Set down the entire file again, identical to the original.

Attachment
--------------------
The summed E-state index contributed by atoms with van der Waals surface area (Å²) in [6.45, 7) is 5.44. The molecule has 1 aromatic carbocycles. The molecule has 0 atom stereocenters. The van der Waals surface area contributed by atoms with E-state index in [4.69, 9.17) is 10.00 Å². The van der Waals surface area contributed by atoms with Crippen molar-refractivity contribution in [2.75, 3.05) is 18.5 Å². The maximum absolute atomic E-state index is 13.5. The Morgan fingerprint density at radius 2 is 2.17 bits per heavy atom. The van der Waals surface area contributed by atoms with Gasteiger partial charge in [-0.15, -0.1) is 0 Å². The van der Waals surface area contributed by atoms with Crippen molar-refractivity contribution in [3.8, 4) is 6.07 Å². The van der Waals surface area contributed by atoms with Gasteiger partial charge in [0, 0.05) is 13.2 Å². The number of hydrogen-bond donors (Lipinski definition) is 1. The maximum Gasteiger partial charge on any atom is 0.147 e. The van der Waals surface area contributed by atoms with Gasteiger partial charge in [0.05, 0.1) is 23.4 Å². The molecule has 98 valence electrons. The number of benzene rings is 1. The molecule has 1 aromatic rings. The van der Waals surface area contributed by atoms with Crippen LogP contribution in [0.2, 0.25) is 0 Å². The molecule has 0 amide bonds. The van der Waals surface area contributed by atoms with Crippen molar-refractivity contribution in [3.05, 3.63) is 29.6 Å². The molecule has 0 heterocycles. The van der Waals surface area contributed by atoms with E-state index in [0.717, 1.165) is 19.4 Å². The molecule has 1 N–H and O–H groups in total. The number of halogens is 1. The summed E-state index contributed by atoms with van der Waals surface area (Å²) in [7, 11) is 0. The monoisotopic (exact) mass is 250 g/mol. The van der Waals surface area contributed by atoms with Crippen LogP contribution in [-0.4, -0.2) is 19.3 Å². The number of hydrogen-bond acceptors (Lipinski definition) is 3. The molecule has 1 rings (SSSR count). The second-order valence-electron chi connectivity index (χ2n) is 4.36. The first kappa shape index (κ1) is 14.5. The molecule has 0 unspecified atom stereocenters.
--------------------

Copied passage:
The summed E-state index contributed by atoms with van der Waals surface area (Å²) in [6.45, 7) is 5.44. The molecule has 1 aromatic carbocycles. The molecule has 0 atom stereocenters. The van der Waals surface area contributed by atoms with E-state index in [4.69, 9.17) is 10.00 Å². The van der Waals surface area contributed by atoms with Crippen molar-refractivity contribution in [2.75, 3.05) is 18.5 Å². The maximum absolute atomic E-state index is 13.5. The Morgan fingerprint density at radius 2 is 2.17 bits per heavy atom. The van der Waals surface area contributed by atoms with Gasteiger partial charge in [-0.15, -0.1) is 0 Å². The van der Waals surface area contributed by atoms with Crippen molar-refractivity contribution in [3.8, 4) is 6.07 Å². The van der Waals surface area contributed by atoms with Gasteiger partial charge in [0, 0.05) is 13.2 Å². The number of hydrogen-bond donors (Lipinski definition) is 1. The maximum Gasteiger partial charge on any atom is 0.147 e. The van der Waals surface area contributed by atoms with Gasteiger partial charge in [0.05, 0.1) is 23.4 Å². The molecule has 98 valence electrons. The number of benzene rings is 1. The molecule has 1 aromatic rings. The van der Waals surface area contributed by atoms with Crippen LogP contribution in [0.2, 0.25) is 0 Å². The molecule has 0 amide bonds. The van der Waals surface area contributed by atoms with Crippen molar-refractivity contribution in [3.05, 3.63) is 29.6 Å². The molecule has 0 heterocycles. The van der Waals surface area contributed by atoms with E-state index in [0.717, 1.165) is 19.4 Å². The molecule has 1 N–H and O–H groups in total. The number of halogens is 1. The summed E-state index contributed by atoms with van der Waals surface area (Å²) in [7, 11) is 0. The monoisotopic (exact) mass is 250 g/mol. The van der Waals surface area contributed by atoms with Crippen LogP contribution in [-0.4, -0.2) is 19.3 Å². The number of hydrogen-bond acceptors (Lipinski definition) is 3. The molecule has 1 rings (SSSR count). The second-order valence-electron chi connectivity index (χ2n) is 4.36. The first kappa shape index (κ1) is 14.5. The molecule has 0 unspecified atom stereocenters.